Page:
From artificial intelligence (AI), machine learning (ML), supply chains and big data, specialists from analytics firm, SAS have explained the trends that they feel will define the landscape of the coming 12 months.

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Inevitably, much of the conversation has been influenced by pressures exerted by the continuing pandemic.

Key questions now lie over whether or not governments and business communities around the world can exploit developing technologies such as data modelling and advanced analytics, to address the challenges that plagued us through last year.

Curiosity becomes a coveted job skill

Jay Upchurch, executive VP and CIO at SAS said:

“Curiosity helps businesses address critical challenges – from improving job satisfaction to creating more innovative workplaces. Curiosity will be the most sought-after job skill in 2022 because curious employees help improve overall retention, even during the Great Resignation.”

Covid rewrites AI models

Brett Wujek, Principal Product Manager for Analytics, said:

“The pandemic upended expected business trajectories and exposed weaknesses in machine learning systems dependent on historical data and reasonably predictable patterns.

“This identified an acute need to bolster investments in traditional analytics teams and techniques for rapid data discovery and hypothesizing. Synthetic data generation will play a major role in helping businesses respond to continued dynamic markets and uncertainty in 2022,” Wujek added.

Fraudsters exploit supply chain woes

Stu Bradley, Senior VP of Fraud and Security Intelligence, said:

“While supply-chain fraud is nothing new, it will be a major challenge globally in 2022 as the ongoing pandemic continues to disrupt everything. Businesses have deemphasized risk management for supply chains in their haste to find alternative supply sources.

“Fraudsters and criminal rings won’t miss the opportunity to exploit this situation. Supply chain analytics will drive transformation as organizations strike the balance between continuity and survival on one hand, and risk management and fighting fraud on the other,” Bradley added.

Demand signals help rescue the supply chain

Dan Mitchell, Director of Global Retail Practice, said:

“In retail, expect more low inventories, high demand and ‘out-of-stocks’ well into 2022. Staffing shortages – from store associates to stockers to truck drivers – will be another challenge in 2022; consumers should prepare for longer in-store wait times.

“Overall, the retailers that succeed in 2022’s new normal will deftly use analytics to capture and read supply-chain information and consumer-demand signals, then rapidly respond to supply-chain glitches and changing customer preferences,” Mitchell added.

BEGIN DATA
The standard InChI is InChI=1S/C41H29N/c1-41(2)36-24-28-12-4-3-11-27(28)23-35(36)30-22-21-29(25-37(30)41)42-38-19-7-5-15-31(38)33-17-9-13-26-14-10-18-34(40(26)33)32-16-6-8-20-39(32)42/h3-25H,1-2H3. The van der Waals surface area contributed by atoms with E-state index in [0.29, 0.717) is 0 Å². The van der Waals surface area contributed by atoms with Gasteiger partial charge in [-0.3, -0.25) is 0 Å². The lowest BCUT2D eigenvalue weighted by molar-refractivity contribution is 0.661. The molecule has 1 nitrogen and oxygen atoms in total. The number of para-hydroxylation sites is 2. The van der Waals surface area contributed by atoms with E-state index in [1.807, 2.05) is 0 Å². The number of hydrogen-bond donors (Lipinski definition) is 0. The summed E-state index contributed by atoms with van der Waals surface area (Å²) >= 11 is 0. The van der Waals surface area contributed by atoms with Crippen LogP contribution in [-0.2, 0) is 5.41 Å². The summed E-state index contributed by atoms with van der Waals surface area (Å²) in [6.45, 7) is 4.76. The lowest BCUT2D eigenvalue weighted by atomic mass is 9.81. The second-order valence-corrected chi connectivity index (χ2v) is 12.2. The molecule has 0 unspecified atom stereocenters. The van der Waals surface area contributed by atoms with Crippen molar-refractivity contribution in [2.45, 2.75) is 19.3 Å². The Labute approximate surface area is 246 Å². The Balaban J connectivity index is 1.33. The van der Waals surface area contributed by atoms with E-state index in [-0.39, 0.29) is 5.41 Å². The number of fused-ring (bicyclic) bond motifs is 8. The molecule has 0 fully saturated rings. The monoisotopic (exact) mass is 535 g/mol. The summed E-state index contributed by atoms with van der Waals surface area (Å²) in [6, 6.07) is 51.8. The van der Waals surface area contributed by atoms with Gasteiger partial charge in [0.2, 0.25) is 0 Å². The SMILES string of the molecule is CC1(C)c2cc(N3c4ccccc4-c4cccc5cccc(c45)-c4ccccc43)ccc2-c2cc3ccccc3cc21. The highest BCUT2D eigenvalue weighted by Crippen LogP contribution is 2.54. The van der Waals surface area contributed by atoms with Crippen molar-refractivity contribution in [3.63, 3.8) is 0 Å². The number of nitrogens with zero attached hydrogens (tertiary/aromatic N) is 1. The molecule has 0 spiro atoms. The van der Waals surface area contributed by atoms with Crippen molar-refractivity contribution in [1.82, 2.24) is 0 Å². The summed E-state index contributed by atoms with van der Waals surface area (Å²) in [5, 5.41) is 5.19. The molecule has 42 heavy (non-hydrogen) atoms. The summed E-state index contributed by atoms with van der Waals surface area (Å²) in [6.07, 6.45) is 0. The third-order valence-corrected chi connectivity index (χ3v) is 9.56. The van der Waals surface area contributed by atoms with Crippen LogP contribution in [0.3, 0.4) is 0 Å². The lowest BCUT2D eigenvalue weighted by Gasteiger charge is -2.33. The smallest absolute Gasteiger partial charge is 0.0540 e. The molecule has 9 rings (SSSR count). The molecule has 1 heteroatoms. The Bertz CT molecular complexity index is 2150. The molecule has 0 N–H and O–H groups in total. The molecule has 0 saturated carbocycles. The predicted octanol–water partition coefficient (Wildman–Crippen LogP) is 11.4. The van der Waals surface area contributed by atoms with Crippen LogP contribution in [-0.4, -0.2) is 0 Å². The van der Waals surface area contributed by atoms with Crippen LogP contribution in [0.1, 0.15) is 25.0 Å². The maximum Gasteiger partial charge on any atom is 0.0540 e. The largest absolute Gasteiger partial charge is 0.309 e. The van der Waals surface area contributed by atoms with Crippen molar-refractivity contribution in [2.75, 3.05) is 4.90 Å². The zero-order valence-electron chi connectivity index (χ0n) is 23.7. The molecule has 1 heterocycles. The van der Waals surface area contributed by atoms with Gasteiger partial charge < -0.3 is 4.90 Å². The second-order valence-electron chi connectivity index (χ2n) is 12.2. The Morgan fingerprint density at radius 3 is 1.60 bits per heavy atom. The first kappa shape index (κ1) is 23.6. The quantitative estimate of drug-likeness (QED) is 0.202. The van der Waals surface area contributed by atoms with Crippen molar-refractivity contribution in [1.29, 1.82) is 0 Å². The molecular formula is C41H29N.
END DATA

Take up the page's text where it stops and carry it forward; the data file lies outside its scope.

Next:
Analytics anticipate disease outbreaks

Meg Schaeffer, Epidemiologist, said:

“We need to move from finding what is already there to anticipating what happens next. We know disease exists, where it comes from and how it evolves, but we don’t know when those changes will occur.

We must continue to employ analytics to answer those questions, which is critical to identifying future threats to human health,” Schaeffer added.

Covid puts data at the centre of clinical research

Mark Lambrecht, Director of EMEA & APAC Health and Life Sciences Practice, said:

“Much has been said about Covid-19’s long-term effects on clinical trials and research, often due to it becoming more decentralized. The real game changer, however, is the crucial role of regulatory-grade analytics to speed up patient enrolment, ensure an intact clinical medicine supply chain, and generate clinically meaningful research and personalised results from the influx of structured and unstructured information.

Since clinicians are relying increasingly on remote information in addition to that generated in the doctor’s office, we will continue to see more reliance on digital health analytics and AI,” Lambrecht added.

AI and data literacy fight disinformation

Jen Sabourin, Senior Software Developer, Corporate Social Innovation and Brand, said:

“Studies show that false news may be more likely to reach people than the truth. The future will require a combination of analytics and AI running in the background of popular platforms to help provide visibility into the truth.

However, powerful algorithms aren’t enough. We need to continue to build media and data literacy skills that will help everyone detect truth from fiction,” Sabourin added.

Data visibility advances public trust

Tara Holland, Government Industry Principal for Public Sector Marketing, said:

“Governments will be forced to tackle structural changes needed to better use data in three ways: Government must source data at a level of granularity that matches the decisions that need to be made for citizens, deal with privacy concerns around detailed personal information and increase the speed at which data can be shared.

“Workforce investments and legislative action are needed to drive these changes,” Holland added.

AI ethics standards begin to coalesce

Reggie Townsend, Director of Data Ethics Practice, said:

“I anticipate increased focus on AI frameworks and standards driven by regulatory or legislative bodies and, importantly, by industry as well. While it’s not likely we’ll have de facto standards in the United States, companies in other parts of the world like the European Union and Southeast Asia will begin to coalesce around common approaches to AI.”